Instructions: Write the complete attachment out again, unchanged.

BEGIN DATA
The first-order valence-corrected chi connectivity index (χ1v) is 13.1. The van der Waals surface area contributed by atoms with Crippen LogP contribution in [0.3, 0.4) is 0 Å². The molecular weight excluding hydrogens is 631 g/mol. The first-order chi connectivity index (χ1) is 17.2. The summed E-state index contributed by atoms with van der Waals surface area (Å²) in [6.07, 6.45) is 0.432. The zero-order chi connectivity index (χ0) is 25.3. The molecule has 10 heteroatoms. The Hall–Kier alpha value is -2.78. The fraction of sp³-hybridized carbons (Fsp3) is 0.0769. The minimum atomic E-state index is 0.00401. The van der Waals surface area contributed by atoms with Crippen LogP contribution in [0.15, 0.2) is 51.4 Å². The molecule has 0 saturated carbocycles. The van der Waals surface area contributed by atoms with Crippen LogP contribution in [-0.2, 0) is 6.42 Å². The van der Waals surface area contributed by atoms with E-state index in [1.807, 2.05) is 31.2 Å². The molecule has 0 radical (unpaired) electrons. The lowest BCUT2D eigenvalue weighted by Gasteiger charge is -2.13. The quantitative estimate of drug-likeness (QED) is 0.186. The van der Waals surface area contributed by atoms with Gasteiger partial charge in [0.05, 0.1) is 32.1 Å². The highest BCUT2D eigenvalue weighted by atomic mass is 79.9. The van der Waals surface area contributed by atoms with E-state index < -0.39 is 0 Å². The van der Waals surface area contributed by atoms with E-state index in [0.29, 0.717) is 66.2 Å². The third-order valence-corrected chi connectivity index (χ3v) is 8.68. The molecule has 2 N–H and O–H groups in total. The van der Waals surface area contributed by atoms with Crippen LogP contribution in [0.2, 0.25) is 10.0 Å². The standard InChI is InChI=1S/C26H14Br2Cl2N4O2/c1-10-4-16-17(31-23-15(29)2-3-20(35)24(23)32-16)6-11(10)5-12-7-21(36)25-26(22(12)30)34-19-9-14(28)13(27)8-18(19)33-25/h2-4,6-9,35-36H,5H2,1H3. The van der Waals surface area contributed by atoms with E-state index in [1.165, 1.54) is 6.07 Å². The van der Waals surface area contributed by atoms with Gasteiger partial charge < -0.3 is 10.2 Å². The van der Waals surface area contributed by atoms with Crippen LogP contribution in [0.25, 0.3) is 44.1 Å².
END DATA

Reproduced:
The first-order valence-corrected chi connectivity index (χ1v) is 13.1. The van der Waals surface area contributed by atoms with Crippen LogP contribution in [0.3, 0.4) is 0 Å². The molecular weight excluding hydrogens is 631 g/mol. The first-order chi connectivity index (χ1) is 17.2. The summed E-state index contributed by atoms with van der Waals surface area (Å²) in [6.07, 6.45) is 0.432. The zero-order chi connectivity index (χ0) is 25.3. The molecule has 10 heteroatoms. The Hall–Kier alpha value is -2.78. The fraction of sp³-hybridized carbons (Fsp3) is 0.0769. The minimum atomic E-state index is 0.00401. The van der Waals surface area contributed by atoms with Crippen LogP contribution in [0.15, 0.2) is 51.4 Å². The molecule has 0 saturated carbocycles. The van der Waals surface area contributed by atoms with Crippen LogP contribution in [-0.2, 0) is 6.42 Å². The van der Waals surface area contributed by atoms with E-state index in [1.807, 2.05) is 31.2 Å². The molecule has 0 radical (unpaired) electrons. The lowest BCUT2D eigenvalue weighted by Gasteiger charge is -2.13. The quantitative estimate of drug-likeness (QED) is 0.186. The van der Waals surface area contributed by atoms with Gasteiger partial charge in [0.05, 0.1) is 32.1 Å². The highest BCUT2D eigenvalue weighted by atomic mass is 79.9. The van der Waals surface area contributed by atoms with E-state index < -0.39 is 0 Å². The van der Waals surface area contributed by atoms with E-state index in [0.29, 0.717) is 66.2 Å². The third-order valence-corrected chi connectivity index (χ3v) is 8.68. The molecule has 2 N–H and O–H groups in total. The van der Waals surface area contributed by atoms with Crippen LogP contribution in [0.2, 0.25) is 10.0 Å². The standard InChI is InChI=1S/C26H14Br2Cl2N4O2/c1-10-4-16-17(31-23-15(29)2-3-20(35)24(23)32-16)6-11(10)5-12-7-21(36)25-26(22(12)30)34-19-9-14(28)13(27)8-18(19)33-25/h2-4,6-9,35-36H,5H2,1H3. The van der Waals surface area contributed by atoms with E-state index in [1.165, 1.54) is 6.07 Å². The van der Waals surface area contributed by atoms with Gasteiger partial charge < -0.3 is 10.2 Å². The van der Waals surface area contributed by atoms with Crippen LogP contribution in [0.25, 0.3) is 44.1 Å².